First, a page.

July Howwow online: Demystifying the Residential Nil Rate Band with Carol Wells of Abbey Tax

By Claire Goodwin

In a bit of a break from the norm, the July Howwow was an online technical presentation from Carol Wells, who is the IHT Consultancy Manager at Abbey Tax, done via the medium of – mystically waves hands – POWERPOINT.July Howwow Residence Nil Rate Band

We were really lucky to be able to welcome Carol into the Powwow fold and to share some of her knowledge of the RNRB. She’s worked in estate and tax planning for many years and we’re now classifying her as an official Powwow expert too!

Carol started off by giving us some of the reasons for the introduction of the RNRB and talked about the media myth versus the reality. Then from about thirty seconds into the Howwow it was clear that we’ve probably all underestimated how hard it is to calculate.

The interaction between previous Will Trusts and the ability to claim the RNRB was one thing that was thrown into the presentation; how it’s calculated proportionately across the whole estate, and also, who realised failed PETS could be so appealing? Not us, that’s for sure.

Carol ran through how the estate is calculated for the purposes of the RNRB and how business property relief can throw a spanner in the works. Then she went through some examples of common scenarios and answered some of your questions along the way.

At this point we could feel the steam coming out of our paraplanning brains and we unfortunately ran out of time (where have we heard that before?).

We did have a few of questions submitted via the chatroom and the good news is Carol has answered those for us:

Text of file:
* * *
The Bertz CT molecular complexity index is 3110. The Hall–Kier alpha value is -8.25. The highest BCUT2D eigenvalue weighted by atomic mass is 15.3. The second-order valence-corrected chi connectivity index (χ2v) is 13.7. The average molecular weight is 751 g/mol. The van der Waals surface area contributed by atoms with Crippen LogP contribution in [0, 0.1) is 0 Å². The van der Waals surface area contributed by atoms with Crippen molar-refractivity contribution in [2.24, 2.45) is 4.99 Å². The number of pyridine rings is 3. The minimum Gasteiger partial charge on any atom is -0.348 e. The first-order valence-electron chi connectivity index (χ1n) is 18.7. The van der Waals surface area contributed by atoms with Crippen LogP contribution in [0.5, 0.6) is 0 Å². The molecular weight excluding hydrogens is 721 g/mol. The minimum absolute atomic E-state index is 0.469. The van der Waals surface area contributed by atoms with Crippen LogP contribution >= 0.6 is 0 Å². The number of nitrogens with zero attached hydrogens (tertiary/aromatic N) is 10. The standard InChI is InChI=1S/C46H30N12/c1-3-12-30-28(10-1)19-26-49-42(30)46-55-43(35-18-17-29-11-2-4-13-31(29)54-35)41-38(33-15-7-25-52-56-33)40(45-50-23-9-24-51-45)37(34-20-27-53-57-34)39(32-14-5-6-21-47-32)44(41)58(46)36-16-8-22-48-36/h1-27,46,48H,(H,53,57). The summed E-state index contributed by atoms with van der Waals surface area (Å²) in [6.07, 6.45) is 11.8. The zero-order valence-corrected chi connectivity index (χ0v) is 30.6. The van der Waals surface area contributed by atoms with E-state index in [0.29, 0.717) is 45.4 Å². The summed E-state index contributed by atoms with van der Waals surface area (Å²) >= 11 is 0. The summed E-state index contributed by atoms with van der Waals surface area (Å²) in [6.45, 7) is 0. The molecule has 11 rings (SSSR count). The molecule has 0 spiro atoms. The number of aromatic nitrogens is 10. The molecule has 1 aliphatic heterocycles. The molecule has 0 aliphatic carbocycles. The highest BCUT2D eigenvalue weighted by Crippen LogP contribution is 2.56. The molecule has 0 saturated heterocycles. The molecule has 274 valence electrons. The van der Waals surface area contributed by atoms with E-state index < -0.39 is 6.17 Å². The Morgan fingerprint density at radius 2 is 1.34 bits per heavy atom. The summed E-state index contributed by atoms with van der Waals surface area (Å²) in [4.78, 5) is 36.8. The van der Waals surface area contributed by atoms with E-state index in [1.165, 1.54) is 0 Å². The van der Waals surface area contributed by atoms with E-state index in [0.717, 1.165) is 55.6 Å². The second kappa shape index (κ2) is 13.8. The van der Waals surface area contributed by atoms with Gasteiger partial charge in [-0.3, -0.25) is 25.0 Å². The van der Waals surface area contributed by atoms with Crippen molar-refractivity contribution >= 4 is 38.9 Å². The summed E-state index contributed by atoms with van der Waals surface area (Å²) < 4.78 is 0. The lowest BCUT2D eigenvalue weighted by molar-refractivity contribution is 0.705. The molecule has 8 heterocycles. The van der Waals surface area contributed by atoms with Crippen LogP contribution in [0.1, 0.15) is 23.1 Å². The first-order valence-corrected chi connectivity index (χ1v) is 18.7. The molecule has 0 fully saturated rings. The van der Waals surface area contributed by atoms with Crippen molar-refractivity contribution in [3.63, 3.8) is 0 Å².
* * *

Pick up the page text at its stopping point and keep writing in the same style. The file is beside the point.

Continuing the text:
Q – Where a spouse died prior to the MRNRB being introduced and their share of the house (on a tenants in common basis) passed to the children or a trust, does the survivor still benefit from 2 x NRB?

A – If the 1st spouse died prior to 6th April 2017 and left half share of property into trust or to the children he or she would have used part or all of their ordinary nil rate band but no RNRB. The Executors on 2nd death could claim the surviving spouse’s NRB and any remaining NRB from the 1st spouse, but also the surviving spouse’s own RNRB and a transferred RNRB. The total amount claimed would be limited to the lower of the two allowances and the value of the property in the surviving spouse’s estate.

Q – If a spouse died prior to the introduction of the RNRB (April 2017) and their share of the house passes to children on second death does the surviving spouses estate benefit from two RNRB?

A – Yes as long as the estate on first and second death did not exceed the upper value limit.

Q – If a married couple don’t own a property, but the surviving spouse subsequently bought a property, will they benefit from a double-RNRB on 2nd death?

A – Yes subject to the estates on both deaths being worth less than £2m or the upper cut off limits.

If you missed out on the session or watched and your pencil broke from taking notes, why not watch again on the Powwow Crowdcast channel. Carol’s presentation is available in Powerpoint or PDF for you to download.

It’s at this point we should probably put in a technical disclaimer about tax related stuff – Carol did that so we will too – we don’t have one but it’s tax so if you’re not sure, speak to an expert!

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